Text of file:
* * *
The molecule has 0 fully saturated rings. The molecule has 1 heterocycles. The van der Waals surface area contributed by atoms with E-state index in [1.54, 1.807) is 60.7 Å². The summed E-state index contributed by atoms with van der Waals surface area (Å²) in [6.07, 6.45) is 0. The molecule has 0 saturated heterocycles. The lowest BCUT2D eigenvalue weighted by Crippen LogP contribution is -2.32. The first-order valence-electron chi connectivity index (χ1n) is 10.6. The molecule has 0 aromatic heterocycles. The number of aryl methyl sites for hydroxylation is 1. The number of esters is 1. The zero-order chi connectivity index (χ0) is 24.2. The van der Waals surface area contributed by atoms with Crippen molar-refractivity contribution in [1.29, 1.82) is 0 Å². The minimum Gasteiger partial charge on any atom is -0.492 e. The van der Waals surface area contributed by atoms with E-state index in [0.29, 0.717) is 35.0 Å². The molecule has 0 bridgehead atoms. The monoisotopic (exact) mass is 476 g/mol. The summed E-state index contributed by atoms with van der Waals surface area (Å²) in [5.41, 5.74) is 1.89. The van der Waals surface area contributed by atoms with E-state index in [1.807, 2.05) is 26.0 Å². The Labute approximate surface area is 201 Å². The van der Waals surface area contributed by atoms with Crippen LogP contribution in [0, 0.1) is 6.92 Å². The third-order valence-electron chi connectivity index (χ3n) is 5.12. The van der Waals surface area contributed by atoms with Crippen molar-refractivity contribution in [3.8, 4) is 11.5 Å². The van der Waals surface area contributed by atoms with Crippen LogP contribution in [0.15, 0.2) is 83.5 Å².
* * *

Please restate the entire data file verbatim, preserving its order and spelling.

The molecule has 0 fully saturated rings. The molecule has 1 heterocycles. The van der Waals surface area contributed by atoms with E-state index in [1.54, 1.807) is 60.7 Å². The summed E-state index contributed by atoms with van der Waals surface area (Å²) in [6.07, 6.45) is 0. The molecule has 0 saturated heterocycles. The lowest BCUT2D eigenvalue weighted by Crippen LogP contribution is -2.32. The first-order valence-electron chi connectivity index (χ1n) is 10.6. The molecule has 0 aromatic heterocycles. The number of aryl methyl sites for hydroxylation is 1. The number of esters is 1. The zero-order chi connectivity index (χ0) is 24.2. The van der Waals surface area contributed by atoms with Crippen molar-refractivity contribution in [1.29, 1.82) is 0 Å². The minimum Gasteiger partial charge on any atom is -0.492 e. The van der Waals surface area contributed by atoms with E-state index in [0.29, 0.717) is 35.0 Å². The molecule has 0 bridgehead atoms. The monoisotopic (exact) mass is 476 g/mol. The summed E-state index contributed by atoms with van der Waals surface area (Å²) in [5.41, 5.74) is 1.89. The van der Waals surface area contributed by atoms with E-state index in [1.807, 2.05) is 26.0 Å². The Labute approximate surface area is 201 Å². The van der Waals surface area contributed by atoms with Crippen LogP contribution in [0, 0.1) is 6.92 Å². The third-order valence-electron chi connectivity index (χ3n) is 5.12. The van der Waals surface area contributed by atoms with Crippen molar-refractivity contribution in [3.8, 4) is 11.5 Å². The van der Waals surface area contributed by atoms with Crippen LogP contribution in [0.15, 0.2) is 83.5 Å².